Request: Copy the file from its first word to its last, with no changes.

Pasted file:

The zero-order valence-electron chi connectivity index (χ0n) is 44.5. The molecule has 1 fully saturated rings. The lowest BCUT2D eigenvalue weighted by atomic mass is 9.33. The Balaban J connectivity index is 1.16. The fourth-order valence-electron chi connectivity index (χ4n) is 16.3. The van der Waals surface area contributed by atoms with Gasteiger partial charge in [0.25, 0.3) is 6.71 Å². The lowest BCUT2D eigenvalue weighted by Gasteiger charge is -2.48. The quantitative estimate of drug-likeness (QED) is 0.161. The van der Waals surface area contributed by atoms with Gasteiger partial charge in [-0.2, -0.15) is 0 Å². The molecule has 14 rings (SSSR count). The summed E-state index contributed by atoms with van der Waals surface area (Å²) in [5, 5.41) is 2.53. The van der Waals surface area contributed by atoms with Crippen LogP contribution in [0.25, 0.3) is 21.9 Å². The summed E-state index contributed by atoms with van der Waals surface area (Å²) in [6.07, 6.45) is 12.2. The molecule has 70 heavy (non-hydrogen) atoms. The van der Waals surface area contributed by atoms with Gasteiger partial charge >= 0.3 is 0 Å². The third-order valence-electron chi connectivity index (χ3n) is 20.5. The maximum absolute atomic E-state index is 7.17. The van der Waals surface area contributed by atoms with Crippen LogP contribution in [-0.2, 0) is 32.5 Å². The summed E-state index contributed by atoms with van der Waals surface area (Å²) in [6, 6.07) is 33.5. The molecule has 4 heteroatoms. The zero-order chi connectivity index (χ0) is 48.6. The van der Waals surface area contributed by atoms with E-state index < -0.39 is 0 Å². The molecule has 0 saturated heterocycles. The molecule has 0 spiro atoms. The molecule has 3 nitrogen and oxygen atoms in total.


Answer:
The zero-order valence-electron chi connectivity index (χ0n) is 44.5. The molecule has 1 fully saturated rings. The lowest BCUT2D eigenvalue weighted by atomic mass is 9.33. The Balaban J connectivity index is 1.16. The fourth-order valence-electron chi connectivity index (χ4n) is 16.3. The van der Waals surface area contributed by atoms with Gasteiger partial charge in [0.25, 0.3) is 6.71 Å². The lowest BCUT2D eigenvalue weighted by Gasteiger charge is -2.48. The quantitative estimate of drug-likeness (QED) is 0.161. The van der Waals surface area contributed by atoms with Gasteiger partial charge in [-0.2, -0.15) is 0 Å². The molecule has 14 rings (SSSR count). The summed E-state index contributed by atoms with van der Waals surface area (Å²) in [5, 5.41) is 2.53. The van der Waals surface area contributed by atoms with Crippen LogP contribution in [0.25, 0.3) is 21.9 Å². The summed E-state index contributed by atoms with van der Waals surface area (Å²) in [6.07, 6.45) is 12.2. The molecule has 70 heavy (non-hydrogen) atoms. The van der Waals surface area contributed by atoms with Gasteiger partial charge >= 0.3 is 0 Å². The third-order valence-electron chi connectivity index (χ3n) is 20.5. The maximum absolute atomic E-state index is 7.17. The van der Waals surface area contributed by atoms with Crippen LogP contribution in [-0.2, 0) is 32.5 Å². The summed E-state index contributed by atoms with van der Waals surface area (Å²) in [6, 6.07) is 33.5. The molecule has 4 heteroatoms. The zero-order chi connectivity index (χ0) is 48.6. The van der Waals surface area contributed by atoms with E-state index < -0.39 is 0 Å². The molecule has 0 saturated heterocycles. The molecule has 0 spiro atoms. The molecule has 3 nitrogen and oxygen atoms in total.